The way I see it, she builds moments. Be it with her films, her adventures or her one on one conversations with you. She designs them, lays them out, and invites everyone to be a contractor in the steps that follow. On this adventure alone, she’d given us the tools to build ourselves up to be something bigger than we could have imagined. She’d reminded us that each of our lives is our own adventure and it is not only our job to live it, but also our great opportunity.
So as I sat there underneath that tree, watching the breeze sweep across the beach and the waves crash along the shore, I felt something I never would have expected in the chaotic weeks leading up to the trip: peace. For even though I was constantly being challenged to test my limits, I was starting to realize, that should I invite the possibility, I no longer had to have any.
As the sun crept in the curtains for the second time, I yawned myself awake with the slightest smile. After all the buildup for this trip, I was undeniably amongst an adventure, and only my toes were wet.
In an attempt to keep hold of a little control of my responsibilities back home, I convinced my dad to get up early with me and go for a run. I was only 3 miles away from hitting the 500 mile mark of my 1000 mile goal for the year, and I figured there was no better place to do it than Hawaii. There was also no better way to celebrate than running straight into the ocean.
We’d gone over the logistics of the day at dinner the night before, so before I made my way up for breakfast, I pulled on a pair of shorts and a t-shirt and packed my backpack with a water, a sweatshirt, a pair of pants, a hat, some snacks and some sunscreen.
Around 10 o’clock we took off for the Hawaii Volcano National Park, where we spent a few hours walking among more lava rocks.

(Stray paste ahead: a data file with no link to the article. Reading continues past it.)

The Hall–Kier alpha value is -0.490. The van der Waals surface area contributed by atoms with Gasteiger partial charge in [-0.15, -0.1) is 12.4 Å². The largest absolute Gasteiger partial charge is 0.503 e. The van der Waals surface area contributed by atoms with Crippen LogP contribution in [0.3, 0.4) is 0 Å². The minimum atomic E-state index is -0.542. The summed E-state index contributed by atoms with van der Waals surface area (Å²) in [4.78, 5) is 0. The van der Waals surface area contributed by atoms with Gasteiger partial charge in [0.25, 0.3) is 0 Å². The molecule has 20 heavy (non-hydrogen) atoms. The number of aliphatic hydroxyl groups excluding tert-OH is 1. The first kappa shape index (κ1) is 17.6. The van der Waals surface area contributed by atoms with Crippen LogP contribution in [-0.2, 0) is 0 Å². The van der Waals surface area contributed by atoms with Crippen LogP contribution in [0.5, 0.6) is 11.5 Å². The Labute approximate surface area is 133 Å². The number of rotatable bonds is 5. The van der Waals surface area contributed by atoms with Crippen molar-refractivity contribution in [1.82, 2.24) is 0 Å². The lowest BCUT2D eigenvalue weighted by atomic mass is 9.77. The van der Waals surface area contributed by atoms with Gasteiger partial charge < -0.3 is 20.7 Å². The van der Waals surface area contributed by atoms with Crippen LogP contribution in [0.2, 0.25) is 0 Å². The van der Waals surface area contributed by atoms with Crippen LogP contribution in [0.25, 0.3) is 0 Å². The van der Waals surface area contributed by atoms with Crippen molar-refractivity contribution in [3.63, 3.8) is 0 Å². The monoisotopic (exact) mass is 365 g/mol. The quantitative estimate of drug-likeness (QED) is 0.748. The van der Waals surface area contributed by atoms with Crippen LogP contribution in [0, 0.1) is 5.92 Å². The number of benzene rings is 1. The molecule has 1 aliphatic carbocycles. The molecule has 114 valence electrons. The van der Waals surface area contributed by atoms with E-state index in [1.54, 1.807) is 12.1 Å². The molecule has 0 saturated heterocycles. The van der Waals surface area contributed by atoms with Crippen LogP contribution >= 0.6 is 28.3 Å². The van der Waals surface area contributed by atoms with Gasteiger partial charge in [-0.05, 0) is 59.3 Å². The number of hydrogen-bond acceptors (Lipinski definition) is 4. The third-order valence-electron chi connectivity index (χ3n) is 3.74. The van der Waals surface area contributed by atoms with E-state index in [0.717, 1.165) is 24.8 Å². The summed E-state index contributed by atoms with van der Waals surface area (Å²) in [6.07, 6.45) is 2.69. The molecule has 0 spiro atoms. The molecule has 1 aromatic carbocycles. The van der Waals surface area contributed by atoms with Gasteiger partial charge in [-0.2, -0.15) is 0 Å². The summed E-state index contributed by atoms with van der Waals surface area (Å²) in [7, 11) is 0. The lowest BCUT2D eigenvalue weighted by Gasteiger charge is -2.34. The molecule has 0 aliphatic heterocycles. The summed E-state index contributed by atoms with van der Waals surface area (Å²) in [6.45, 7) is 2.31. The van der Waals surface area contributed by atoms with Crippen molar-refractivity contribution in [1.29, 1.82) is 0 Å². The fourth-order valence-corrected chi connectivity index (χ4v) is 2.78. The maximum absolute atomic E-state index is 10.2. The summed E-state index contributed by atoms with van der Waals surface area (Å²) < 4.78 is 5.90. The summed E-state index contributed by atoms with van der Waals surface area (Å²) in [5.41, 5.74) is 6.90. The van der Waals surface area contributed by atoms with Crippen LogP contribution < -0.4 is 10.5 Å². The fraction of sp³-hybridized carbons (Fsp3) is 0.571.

Our group of 11 spread out, walking along, taking pictures of the—for lack of a better word—off-putting landscape. It was as if we’d landed on another planet.
Miles and miles of lava rock lay all around us. The rough surface peppered with small green sprouts trying to poke their way towards the sky.
Missing from this leaves-you-speechless-landscape? Other people. So much so that after a while it felt like maybe we were the last ones left on earth. Which made you wonder—were they going to kill us out here?
Luckily, the answer was no, though with the surrounding sights—such as a massive pit that used to be a lava lake, or the boiling steam vents that puffed smoke from the floor—it seemed it was not for lack of trying.
After a long, still off-putting and yet awe striking walk back, we hopped in the car and drove to the Thurston Lava Tube, where we got to walk through a tunnel like formation that made my dad remember how much he hates tunnel like formations.
(Can’t really blame him on this one, it looked like we’re willingly walking into our own demise)
As the sun began to set, we took our places to watch the lava of the Kilauea volcano begin to glow beneath seemingly thousands of bright stars.